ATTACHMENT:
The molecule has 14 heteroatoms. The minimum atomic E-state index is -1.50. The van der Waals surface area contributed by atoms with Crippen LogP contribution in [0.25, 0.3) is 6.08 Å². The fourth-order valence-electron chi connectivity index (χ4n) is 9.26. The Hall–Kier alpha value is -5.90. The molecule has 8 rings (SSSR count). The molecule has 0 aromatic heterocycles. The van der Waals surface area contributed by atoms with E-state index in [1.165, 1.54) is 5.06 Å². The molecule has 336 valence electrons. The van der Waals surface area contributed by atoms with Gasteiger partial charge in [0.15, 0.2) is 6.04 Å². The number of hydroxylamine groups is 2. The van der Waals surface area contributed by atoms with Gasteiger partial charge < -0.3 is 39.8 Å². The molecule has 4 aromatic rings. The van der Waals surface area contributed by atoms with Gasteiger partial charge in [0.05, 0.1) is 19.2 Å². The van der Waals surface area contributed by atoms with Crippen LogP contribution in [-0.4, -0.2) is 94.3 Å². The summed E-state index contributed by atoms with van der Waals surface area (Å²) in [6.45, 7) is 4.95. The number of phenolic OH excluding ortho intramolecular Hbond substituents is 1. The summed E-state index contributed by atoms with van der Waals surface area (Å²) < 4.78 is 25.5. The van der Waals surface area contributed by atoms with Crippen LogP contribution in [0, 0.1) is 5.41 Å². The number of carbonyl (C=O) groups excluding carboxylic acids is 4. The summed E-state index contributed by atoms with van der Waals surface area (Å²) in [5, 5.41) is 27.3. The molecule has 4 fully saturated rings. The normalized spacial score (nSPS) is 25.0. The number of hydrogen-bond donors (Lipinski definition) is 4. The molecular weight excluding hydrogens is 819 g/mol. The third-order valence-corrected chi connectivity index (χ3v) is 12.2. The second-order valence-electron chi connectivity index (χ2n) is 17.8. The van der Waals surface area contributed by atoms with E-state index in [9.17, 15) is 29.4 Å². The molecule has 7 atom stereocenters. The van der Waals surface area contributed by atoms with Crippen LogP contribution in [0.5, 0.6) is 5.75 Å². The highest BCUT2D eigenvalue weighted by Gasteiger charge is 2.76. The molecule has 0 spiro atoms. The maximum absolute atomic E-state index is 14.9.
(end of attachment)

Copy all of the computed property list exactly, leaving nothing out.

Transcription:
The molecule has 14 heteroatoms. The minimum atomic E-state index is -1.50. The van der Waals surface area contributed by atoms with Crippen LogP contribution in [0.25, 0.3) is 6.08 Å². The fourth-order valence-electron chi connectivity index (χ4n) is 9.26. The Hall–Kier alpha value is -5.90. The molecule has 8 rings (SSSR count). The molecule has 0 aromatic heterocycles. The van der Waals surface area contributed by atoms with E-state index in [1.165, 1.54) is 5.06 Å². The molecule has 336 valence electrons. The van der Waals surface area contributed by atoms with Gasteiger partial charge in [0.15, 0.2) is 6.04 Å². The number of hydroxylamine groups is 2. The van der Waals surface area contributed by atoms with Gasteiger partial charge < -0.3 is 39.8 Å². The molecule has 4 aromatic rings. The van der Waals surface area contributed by atoms with Gasteiger partial charge in [0.05, 0.1) is 19.2 Å². The van der Waals surface area contributed by atoms with Crippen LogP contribution in [-0.4, -0.2) is 94.3 Å². The summed E-state index contributed by atoms with van der Waals surface area (Å²) in [6.45, 7) is 4.95. The number of phenolic OH excluding ortho intramolecular Hbond substituents is 1. The summed E-state index contributed by atoms with van der Waals surface area (Å²) < 4.78 is 25.5. The van der Waals surface area contributed by atoms with Crippen LogP contribution in [0, 0.1) is 5.41 Å². The number of carbonyl (C=O) groups excluding carboxylic acids is 4. The summed E-state index contributed by atoms with van der Waals surface area (Å²) in [5, 5.41) is 27.3. The molecule has 4 fully saturated rings. The normalized spacial score (nSPS) is 25.0. The number of hydrogen-bond donors (Lipinski definition) is 4. The molecular weight excluding hydrogens is 819 g/mol. The third-order valence-corrected chi connectivity index (χ3v) is 12.2. The second-order valence-electron chi connectivity index (χ2n) is 17.8. The van der Waals surface area contributed by atoms with E-state index in [9.17, 15) is 29.4 Å². The molecule has 7 atom stereocenters. The van der Waals surface area contributed by atoms with Crippen LogP contribution in [0.5, 0.6) is 5.75 Å². The highest BCUT2D eigenvalue weighted by Gasteiger charge is 2.76. The molecule has 0 spiro atoms. The maximum absolute atomic E-state index is 14.9.